There’s so much #content these days that there’s almost nothing worse than hearing, “_______ is necessary viewing,” or “It’s one of the best movies of the year,” or “It’s the best book of 2019,” because what most of us don’t need right now is another glowing recommendation. I have an app, in fact, that tracks all the movies and TV shows I should be watching, and there is almost nothing more satisfying than hearing from multiple sources that a show or movie on that list is bad or not worth my time because it’s one more thing that I can check off.
There’s a series on Starz right now called Dublin Murders, which is an adaptation of two of Tana French’s novels, In the Woods and The Likeness. In the Woods is one of those novels that’s been on my list forever, and I thought that with the TV series out, I could watch the show and finally mark it off. It’s the kind of series that is right up my alley, too: Bleak British murder mystery. Unfortunately, it is not working out. It’s not that the series is bad, per se. It’s that it’s too dense — they’ve packed too many storylines into it, and yet it’s still kind of stolid and flat. It’s the kind of series that I have to rewind a lot because I zone out. Meanwhile, I’ve been reading the Vulture recaps of the series, as well, but I still can’t keep track of all the storylines, and it doesn’t help that the male lead used to operate under a different name and that the other storyline involves confusion between the female lead and another character. I think it’s one of the series that almost requires that you have read the books, otherwise it’s too hard to keep track (Hillary Kelly, the recapper over on Vulture who has read the books, is also frustrated with the series).
In fact, it’s a lot like HBO’s His Dark Materials, which also appears to be another mediocre adaptation of the popular work. Lord Castleton faults the casting, while Roxana takes issue with the fact that they have essentially removed the religious element from the novel, which makes the adaptation not only flat but confusing.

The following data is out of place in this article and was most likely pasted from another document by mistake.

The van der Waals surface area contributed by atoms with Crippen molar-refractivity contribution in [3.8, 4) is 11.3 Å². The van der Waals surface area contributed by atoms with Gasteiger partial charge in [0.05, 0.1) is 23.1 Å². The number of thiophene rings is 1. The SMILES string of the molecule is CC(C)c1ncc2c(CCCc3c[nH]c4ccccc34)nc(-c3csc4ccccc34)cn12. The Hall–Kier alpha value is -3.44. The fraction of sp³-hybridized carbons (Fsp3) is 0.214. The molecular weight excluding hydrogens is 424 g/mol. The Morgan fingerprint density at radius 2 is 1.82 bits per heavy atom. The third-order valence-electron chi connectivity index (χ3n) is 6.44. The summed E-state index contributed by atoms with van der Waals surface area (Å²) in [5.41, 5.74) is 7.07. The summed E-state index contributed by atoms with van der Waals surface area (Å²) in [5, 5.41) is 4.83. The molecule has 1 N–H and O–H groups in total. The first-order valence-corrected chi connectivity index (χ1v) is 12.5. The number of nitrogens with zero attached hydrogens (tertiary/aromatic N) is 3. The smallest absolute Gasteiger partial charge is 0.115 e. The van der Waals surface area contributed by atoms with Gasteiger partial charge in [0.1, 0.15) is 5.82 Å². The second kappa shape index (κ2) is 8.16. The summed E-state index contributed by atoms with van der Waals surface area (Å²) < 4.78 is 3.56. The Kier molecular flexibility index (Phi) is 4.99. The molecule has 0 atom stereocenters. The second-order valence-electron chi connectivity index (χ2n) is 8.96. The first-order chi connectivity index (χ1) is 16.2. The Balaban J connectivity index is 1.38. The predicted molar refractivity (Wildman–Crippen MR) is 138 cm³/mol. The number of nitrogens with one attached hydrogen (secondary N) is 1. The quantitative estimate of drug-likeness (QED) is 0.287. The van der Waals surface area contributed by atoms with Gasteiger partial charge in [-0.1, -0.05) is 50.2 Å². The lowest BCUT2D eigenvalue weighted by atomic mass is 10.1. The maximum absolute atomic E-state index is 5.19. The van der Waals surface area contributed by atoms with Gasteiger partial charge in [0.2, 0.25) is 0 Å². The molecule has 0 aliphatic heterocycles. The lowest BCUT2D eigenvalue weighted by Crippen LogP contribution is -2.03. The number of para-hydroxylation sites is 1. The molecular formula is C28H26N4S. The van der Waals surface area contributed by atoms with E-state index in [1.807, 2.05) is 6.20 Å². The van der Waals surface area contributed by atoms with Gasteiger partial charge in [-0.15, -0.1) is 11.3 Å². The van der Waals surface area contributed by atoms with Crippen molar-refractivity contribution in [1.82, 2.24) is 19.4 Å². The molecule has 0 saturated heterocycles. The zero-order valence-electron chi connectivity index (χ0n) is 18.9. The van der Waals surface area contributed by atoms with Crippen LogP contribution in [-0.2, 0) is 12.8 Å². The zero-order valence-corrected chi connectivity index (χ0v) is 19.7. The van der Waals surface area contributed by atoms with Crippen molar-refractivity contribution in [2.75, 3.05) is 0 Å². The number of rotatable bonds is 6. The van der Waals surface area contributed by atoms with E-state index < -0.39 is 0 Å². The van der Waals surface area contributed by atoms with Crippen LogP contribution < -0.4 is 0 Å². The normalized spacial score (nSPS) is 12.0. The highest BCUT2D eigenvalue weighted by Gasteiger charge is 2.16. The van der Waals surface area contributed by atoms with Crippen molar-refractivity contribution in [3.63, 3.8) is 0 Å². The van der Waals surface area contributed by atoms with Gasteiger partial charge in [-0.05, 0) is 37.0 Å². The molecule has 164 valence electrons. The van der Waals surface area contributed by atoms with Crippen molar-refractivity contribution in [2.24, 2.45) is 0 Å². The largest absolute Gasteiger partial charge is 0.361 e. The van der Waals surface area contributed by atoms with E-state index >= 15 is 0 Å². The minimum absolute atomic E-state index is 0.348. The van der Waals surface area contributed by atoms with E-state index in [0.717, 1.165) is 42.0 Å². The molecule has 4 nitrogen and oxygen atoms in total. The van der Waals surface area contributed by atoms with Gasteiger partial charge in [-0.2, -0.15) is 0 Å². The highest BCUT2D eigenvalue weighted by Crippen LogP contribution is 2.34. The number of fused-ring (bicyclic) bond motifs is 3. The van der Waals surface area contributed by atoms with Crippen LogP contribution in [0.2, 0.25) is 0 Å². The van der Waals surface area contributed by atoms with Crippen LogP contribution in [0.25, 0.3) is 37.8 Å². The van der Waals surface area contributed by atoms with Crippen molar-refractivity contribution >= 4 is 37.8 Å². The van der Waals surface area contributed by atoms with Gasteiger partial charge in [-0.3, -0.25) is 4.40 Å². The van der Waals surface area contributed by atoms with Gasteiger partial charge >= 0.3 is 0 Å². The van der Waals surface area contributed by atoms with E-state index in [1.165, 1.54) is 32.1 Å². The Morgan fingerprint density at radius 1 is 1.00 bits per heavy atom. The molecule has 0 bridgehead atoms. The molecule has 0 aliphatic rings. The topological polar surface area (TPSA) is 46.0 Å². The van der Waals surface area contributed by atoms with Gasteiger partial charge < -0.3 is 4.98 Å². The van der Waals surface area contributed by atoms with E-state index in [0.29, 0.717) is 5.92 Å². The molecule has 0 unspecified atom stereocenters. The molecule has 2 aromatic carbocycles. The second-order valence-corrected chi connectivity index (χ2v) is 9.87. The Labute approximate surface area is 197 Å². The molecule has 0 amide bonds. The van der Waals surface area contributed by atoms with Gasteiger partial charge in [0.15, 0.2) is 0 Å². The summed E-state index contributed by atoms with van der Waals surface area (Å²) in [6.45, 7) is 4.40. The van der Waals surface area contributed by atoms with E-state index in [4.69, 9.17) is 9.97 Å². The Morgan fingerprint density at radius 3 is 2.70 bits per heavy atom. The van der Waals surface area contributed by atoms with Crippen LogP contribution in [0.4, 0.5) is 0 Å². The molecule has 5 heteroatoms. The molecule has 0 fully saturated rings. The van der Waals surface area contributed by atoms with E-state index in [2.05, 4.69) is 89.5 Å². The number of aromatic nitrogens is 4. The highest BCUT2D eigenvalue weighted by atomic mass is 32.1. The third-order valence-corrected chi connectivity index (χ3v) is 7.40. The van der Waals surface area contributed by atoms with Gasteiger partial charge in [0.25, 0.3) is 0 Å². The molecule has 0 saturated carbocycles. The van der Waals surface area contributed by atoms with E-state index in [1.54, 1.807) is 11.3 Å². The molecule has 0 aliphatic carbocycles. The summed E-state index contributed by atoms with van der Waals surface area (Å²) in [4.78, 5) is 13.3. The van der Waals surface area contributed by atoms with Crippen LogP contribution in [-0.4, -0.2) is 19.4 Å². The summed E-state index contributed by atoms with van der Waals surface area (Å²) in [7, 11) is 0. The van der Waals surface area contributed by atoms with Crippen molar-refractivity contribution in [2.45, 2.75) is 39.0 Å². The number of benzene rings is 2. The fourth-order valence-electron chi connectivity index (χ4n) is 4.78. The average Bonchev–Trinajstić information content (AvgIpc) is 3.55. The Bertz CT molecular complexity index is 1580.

It hasn’t been adapted yet (David E. Kelley has apparently been attached), but the latest Stephen King book, The Institute, is also a clunker. Usually, I like King’s novels a lot until they’re invariably undone by their endings, but The Institute is bad as soon as The Insitute is introduced. It’s a facility that kidnaps children with telepathic or telekinetic powers and essentially harvests them in order to control the world’s major events. It’s a big conspiracy novel, but King is usually best when he narrows the focus on his small-town characters. The Institute is a slog.
However, Castle Rock, the Hulu series set in the Stephen King universe, is very good right now. The same cannot be said for Hulu’s latest series, Dollface, which either isn’t good enough for the talents of Kat Dennings, or maybe we have overvalued Kat Dennings and Dollface is in line with her talents as an actress. In either case, the series is not worth investing in, so says Emily.
Likewise, if you’ve been putting off the second season of End of the F***ing World until the Thanksgiving break, I’d suggest you not bother and leave the nearly perfect first season undisturbed. It’s not that the second season is bad — it’s OK — it’s just that it undoes an otherwise really great opening season.
Finally, if you’re headed to the multiplex this weekend, you’re probably seeing Frozen 2, whether by choice or not. It’s fine! But it’s no Knives Out or A Beautiful Day in the Neighborhood. What you should not see, however, is the pedestrian cop thriller 21 Bridges (with the weird fifth-billed Taylor Kitsch role). Obvously, avoid Midway and Playing with Fire, as well. You can check out Charlie’s Angels — it’s fine! — if only to support Elizabeth Banks, cause it has bombed. (Real talk: If Parasite or JoJo Rabbit are screening near you, go).